RGI responds to the Governance Regulation consultation, urging for a holistic approach that takes into account cross-sector linkages, meaningful stakeholder engagement, transparent data, nature protection and societal involvement, while allowing for direct electrification, and monitoring progress through short and long-term frameworks within each national context.
The Renewables Grid Initiative (RGI) welcomes the opportunity to contribute to the call for evidence on the functioning of the Governance Regulation of the Energy Union and Climate Action (‘Governance Regulation’).
RGI strongly believes that the Governance Regulation should aim at up to date, robust, timely, transparent and high-quality planning, reporting and monitoring with clear and ambitious short-term (National Energy and Climate Plans) and long-term (national Long-Term Strategies) decarbonisation commitments, that cumulatively achieve the targets and objectives of the European Union (EU).
This necessitates plans and strategies to be strengthened in terms of effectiveness and include clarity about timeframes for implementability and enabling schemes, as well as enforcement measures at the EU level. Interlinkages between the different timeframes should be carefully considered and overall aligned with the revision requirements envisaged in the Paris Agreement. Moreover, deadlines and transparency requirements should be respected and enforced. This will allow the national and EU plans and strategies to capture the fast-changing climate, energy and nature policy landscape, respond to crises and reflect ambitious decarbonisation scenarios.
The Member States and the European Union at large should consider energy efficiency at the system level. The Russian invasion of Ukraine revealed in the most evident way the depth in scarcity of resources, including space and materials, as well as external dependencies. While phasing out fossil fuels and subsequent subsidies should remain a priority, due attention should be paid to the impacts of different renewable energy sources and their potential to create new lock-ins and dependencies. Energy efficiency is increasingly important, and there is an urgent need to support measures to promote and enable efficiency. In particular, RGI believes that dedicated efforts should be made to achieve efficiency and optimisation at energy system level and not just on the demand side. This implies that energy system efficiency drivers should guide energy scenarios selection as well as energy system and infrastructure planning.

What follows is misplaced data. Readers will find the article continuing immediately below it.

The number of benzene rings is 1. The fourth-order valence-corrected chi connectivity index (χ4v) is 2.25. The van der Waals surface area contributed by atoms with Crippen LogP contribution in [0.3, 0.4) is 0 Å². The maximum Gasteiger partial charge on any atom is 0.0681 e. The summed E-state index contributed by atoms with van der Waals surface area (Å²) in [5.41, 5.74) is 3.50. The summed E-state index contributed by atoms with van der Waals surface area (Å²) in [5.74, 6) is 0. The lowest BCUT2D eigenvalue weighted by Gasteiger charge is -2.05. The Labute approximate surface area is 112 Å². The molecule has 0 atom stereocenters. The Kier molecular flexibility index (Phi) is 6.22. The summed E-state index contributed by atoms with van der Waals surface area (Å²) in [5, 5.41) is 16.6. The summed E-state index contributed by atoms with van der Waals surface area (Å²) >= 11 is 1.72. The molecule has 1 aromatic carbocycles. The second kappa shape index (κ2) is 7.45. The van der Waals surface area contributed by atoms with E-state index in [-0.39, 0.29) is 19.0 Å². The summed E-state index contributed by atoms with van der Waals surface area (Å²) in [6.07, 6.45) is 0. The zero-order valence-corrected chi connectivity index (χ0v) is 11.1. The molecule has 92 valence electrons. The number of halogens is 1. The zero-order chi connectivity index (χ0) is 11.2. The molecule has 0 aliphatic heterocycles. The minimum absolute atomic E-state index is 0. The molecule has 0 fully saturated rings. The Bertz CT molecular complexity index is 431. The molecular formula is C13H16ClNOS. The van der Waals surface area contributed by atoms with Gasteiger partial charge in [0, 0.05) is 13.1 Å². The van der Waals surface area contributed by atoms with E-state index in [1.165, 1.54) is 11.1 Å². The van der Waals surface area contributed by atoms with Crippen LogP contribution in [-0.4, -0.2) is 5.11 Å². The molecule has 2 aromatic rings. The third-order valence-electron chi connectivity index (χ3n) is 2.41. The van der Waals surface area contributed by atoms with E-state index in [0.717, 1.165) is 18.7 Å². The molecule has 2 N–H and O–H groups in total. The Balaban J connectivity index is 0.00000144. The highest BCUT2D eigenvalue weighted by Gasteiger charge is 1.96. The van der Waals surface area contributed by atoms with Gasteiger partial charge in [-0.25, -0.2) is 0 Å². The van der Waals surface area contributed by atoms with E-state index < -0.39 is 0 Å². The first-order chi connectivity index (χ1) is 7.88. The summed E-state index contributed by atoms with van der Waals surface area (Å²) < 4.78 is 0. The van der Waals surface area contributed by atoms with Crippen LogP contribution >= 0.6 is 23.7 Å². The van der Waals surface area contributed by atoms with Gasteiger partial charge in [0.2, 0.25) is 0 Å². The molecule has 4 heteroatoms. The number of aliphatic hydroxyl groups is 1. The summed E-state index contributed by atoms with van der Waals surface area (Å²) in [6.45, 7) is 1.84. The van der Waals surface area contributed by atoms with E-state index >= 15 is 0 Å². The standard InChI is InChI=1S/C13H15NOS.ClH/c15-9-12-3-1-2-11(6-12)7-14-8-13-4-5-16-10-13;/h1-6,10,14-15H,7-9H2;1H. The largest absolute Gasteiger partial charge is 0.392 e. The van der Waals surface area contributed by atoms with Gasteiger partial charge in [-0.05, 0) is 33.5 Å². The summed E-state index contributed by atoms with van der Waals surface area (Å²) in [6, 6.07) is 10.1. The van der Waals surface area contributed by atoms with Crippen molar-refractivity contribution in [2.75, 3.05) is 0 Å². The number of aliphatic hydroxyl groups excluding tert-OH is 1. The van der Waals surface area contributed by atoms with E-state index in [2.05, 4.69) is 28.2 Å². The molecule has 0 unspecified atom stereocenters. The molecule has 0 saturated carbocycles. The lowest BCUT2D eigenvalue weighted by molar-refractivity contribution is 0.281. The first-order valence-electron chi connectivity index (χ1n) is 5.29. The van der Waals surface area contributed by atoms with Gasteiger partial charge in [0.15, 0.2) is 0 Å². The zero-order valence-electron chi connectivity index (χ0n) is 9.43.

In line with this, the Governance Regulation should recognise the benefits of renewables-based direct electrification as the most cost- and resource-efficient way to decarbonise our economies and societies. This prioritisation should be incorporated and materialised through strong commitments and direct electrification strategies at both, the EU and Member State levels, as well as clear and binding progress indicators. Such an approach would entail strengthening the planning, reporting and monitoring of the electricity grid development to integrate renewable energy sources into the energy system within and across Member States. Scaling and speeding up the deployment of electricity grids will require dedicated efforts and financing for stakeholder engagement to win support from local communities, while delivering tangible local benefits.
Moreover, RGI urges the European Commission to increase transparency on the cost of actions and the investments needed to achieve the targets and planned decarbonisation pathways of the Member States. Given the investments and funds required to reach the iterative climate and energy targets and to increase certainty of achieving climate neutrality in the most cost-optimal way, robust data should be made available and assessed with an energy system perspective against clear benchmarks.
A revised Governance Regulation should aim at a holistic approach. Since the adoption of the current Governance Regulation in 2018, a significant amount of policy developments has been introduced in the EU. Noticeably, the Regulation was adopted prior to the European Green Deal, which transformed the policy landscape in Europe. It is therefore essential to further integrate EU planning and improve the quality and effectiveness of decarbonisation trajectories and actions, by jointly tackling the interdependent and mutually reinforcing climate, energy and biodiversity crises, as well as the impacts of climate change. Cross-sectoral synergies and interlinkages, including with nature legislation and spatial planning at seas and on land, should be achieved to ensure that renewable energy generation and electricity grid infrastructure go hand in hand with nature protection and restoration. On that front, the NECPs should be coherent and aligned with existing and upcoming tools such as the Maritime Spatial Plans (MSP) and the upcoming nature restoration plans.
Lastly, RGI believes that the societal aspects of the Governance Regulation should be strengthened. The NECPs and nLTS are transformative in nature. They envisage a pathway and a series of changes that will not only have a direct effect on citizens and their lifestyles but, many times, will also require their direct involvement and action. At the same time, in an environment where societies are facing the pressure of multiple impacts, maintaining robust democratic values is of great importance. Thus, effective communication coupled with granular, early and meaningful stakeholder engagement, including NGOs and the general public, should be central to promote ownership of the plans and strategies, ensure improvements of the final outcome and avoid political backlashes. For this to happen, a proactive approach of the national governments, along with robust enforcement tools at the EU level should safeguard the standards of the Aarhus Convention.